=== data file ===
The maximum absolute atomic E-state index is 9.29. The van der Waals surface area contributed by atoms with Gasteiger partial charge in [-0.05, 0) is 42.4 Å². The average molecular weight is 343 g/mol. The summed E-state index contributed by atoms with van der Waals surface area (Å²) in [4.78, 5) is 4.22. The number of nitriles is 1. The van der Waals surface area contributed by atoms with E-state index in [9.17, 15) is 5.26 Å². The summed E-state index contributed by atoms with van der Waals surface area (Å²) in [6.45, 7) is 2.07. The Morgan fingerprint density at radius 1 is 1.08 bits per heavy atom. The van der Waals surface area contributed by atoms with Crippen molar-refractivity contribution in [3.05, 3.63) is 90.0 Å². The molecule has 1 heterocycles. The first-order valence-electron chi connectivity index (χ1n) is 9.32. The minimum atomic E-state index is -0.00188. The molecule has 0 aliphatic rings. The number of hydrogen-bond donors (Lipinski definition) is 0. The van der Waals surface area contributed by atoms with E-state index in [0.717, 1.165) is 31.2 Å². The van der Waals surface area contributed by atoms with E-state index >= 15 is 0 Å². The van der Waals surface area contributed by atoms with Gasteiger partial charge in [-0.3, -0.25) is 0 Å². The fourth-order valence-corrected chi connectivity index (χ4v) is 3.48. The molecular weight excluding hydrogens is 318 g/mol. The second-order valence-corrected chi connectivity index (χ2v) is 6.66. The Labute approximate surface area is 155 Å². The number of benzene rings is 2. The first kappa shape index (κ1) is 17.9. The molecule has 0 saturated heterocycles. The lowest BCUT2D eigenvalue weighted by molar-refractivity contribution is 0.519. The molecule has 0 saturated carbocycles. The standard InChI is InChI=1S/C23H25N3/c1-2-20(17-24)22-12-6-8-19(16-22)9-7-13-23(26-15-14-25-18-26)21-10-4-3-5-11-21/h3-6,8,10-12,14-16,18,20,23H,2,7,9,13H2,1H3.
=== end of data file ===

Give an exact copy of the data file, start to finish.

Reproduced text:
The maximum absolute atomic E-state index is 9.29. The van der Waals surface area contributed by atoms with Gasteiger partial charge in [-0.05, 0) is 42.4 Å². The average molecular weight is 343 g/mol. The summed E-state index contributed by atoms with van der Waals surface area (Å²) in [4.78, 5) is 4.22. The number of nitriles is 1. The van der Waals surface area contributed by atoms with E-state index in [9.17, 15) is 5.26 Å². The summed E-state index contributed by atoms with van der Waals surface area (Å²) in [6.45, 7) is 2.07. The Morgan fingerprint density at radius 1 is 1.08 bits per heavy atom. The van der Waals surface area contributed by atoms with Crippen molar-refractivity contribution in [3.05, 3.63) is 90.0 Å². The molecule has 1 heterocycles. The first-order valence-electron chi connectivity index (χ1n) is 9.32. The minimum atomic E-state index is -0.00188. The molecule has 0 aliphatic rings. The number of hydrogen-bond donors (Lipinski definition) is 0. The van der Waals surface area contributed by atoms with E-state index in [0.717, 1.165) is 31.2 Å². The van der Waals surface area contributed by atoms with E-state index >= 15 is 0 Å². The van der Waals surface area contributed by atoms with Gasteiger partial charge in [-0.3, -0.25) is 0 Å². The fourth-order valence-corrected chi connectivity index (χ4v) is 3.48. The molecular weight excluding hydrogens is 318 g/mol. The second-order valence-corrected chi connectivity index (χ2v) is 6.66. The Labute approximate surface area is 155 Å². The number of benzene rings is 2. The first kappa shape index (κ1) is 17.9. The molecule has 0 saturated heterocycles. The lowest BCUT2D eigenvalue weighted by molar-refractivity contribution is 0.519. The molecule has 0 saturated carbocycles. The standard InChI is InChI=1S/C23H25N3/c1-2-20(17-24)22-12-6-8-19(16-22)9-7-13-23(26-15-14-25-18-26)21-10-4-3-5-11-21/h3-6,8,10-12,14-16,18,20,23H,2,7,9,13H2,1H3.